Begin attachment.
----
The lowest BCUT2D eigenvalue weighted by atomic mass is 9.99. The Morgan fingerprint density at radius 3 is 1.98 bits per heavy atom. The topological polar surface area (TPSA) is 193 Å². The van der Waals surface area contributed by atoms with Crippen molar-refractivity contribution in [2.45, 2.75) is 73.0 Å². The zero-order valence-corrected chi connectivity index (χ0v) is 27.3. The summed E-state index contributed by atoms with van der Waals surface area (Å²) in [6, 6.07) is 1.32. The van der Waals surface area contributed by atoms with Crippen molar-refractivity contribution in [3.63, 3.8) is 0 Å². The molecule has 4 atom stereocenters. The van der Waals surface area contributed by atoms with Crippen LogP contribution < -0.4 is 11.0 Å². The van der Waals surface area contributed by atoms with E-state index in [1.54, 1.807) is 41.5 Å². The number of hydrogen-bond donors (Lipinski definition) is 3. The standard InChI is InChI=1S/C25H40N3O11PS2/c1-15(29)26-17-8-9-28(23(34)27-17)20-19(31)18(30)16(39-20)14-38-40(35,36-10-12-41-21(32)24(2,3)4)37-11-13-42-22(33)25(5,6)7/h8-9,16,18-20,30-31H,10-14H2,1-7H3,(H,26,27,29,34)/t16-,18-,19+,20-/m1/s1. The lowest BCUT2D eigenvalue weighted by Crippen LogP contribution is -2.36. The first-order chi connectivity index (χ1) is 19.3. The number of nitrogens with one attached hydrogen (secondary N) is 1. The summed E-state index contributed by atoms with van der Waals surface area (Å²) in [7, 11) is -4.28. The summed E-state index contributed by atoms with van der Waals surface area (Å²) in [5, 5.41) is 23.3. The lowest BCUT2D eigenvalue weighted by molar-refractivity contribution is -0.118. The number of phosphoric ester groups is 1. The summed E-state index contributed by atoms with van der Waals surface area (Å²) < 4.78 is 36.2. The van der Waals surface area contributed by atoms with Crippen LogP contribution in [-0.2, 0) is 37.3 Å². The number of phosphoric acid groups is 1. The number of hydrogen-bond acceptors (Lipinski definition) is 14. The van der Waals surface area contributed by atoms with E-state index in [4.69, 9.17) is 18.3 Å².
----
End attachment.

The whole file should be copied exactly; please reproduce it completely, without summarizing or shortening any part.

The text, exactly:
The lowest BCUT2D eigenvalue weighted by atomic mass is 9.99. The Morgan fingerprint density at radius 3 is 1.98 bits per heavy atom. The topological polar surface area (TPSA) is 193 Å². The van der Waals surface area contributed by atoms with Crippen molar-refractivity contribution in [2.45, 2.75) is 73.0 Å². The zero-order valence-corrected chi connectivity index (χ0v) is 27.3. The summed E-state index contributed by atoms with van der Waals surface area (Å²) in [6, 6.07) is 1.32. The van der Waals surface area contributed by atoms with Crippen molar-refractivity contribution in [3.63, 3.8) is 0 Å². The molecule has 4 atom stereocenters. The van der Waals surface area contributed by atoms with Crippen LogP contribution < -0.4 is 11.0 Å². The van der Waals surface area contributed by atoms with E-state index in [1.54, 1.807) is 41.5 Å². The number of hydrogen-bond donors (Lipinski definition) is 3. The standard InChI is InChI=1S/C25H40N3O11PS2/c1-15(29)26-17-8-9-28(23(34)27-17)20-19(31)18(30)16(39-20)14-38-40(35,36-10-12-41-21(32)24(2,3)4)37-11-13-42-22(33)25(5,6)7/h8-9,16,18-20,30-31H,10-14H2,1-7H3,(H,26,27,29,34)/t16-,18-,19+,20-/m1/s1. The lowest BCUT2D eigenvalue weighted by Crippen LogP contribution is -2.36. The first-order chi connectivity index (χ1) is 19.3. The number of nitrogens with one attached hydrogen (secondary N) is 1. The summed E-state index contributed by atoms with van der Waals surface area (Å²) in [7, 11) is -4.28. The summed E-state index contributed by atoms with van der Waals surface area (Å²) in [5, 5.41) is 23.3. The lowest BCUT2D eigenvalue weighted by molar-refractivity contribution is -0.118. The number of phosphoric ester groups is 1. The summed E-state index contributed by atoms with van der Waals surface area (Å²) < 4.78 is 36.2. The van der Waals surface area contributed by atoms with Crippen LogP contribution in [-0.2, 0) is 37.3 Å². The number of phosphoric acid groups is 1. The number of hydrogen-bond acceptors (Lipinski definition) is 14. The van der Waals surface area contributed by atoms with E-state index in [4.69, 9.17) is 18.3 Å².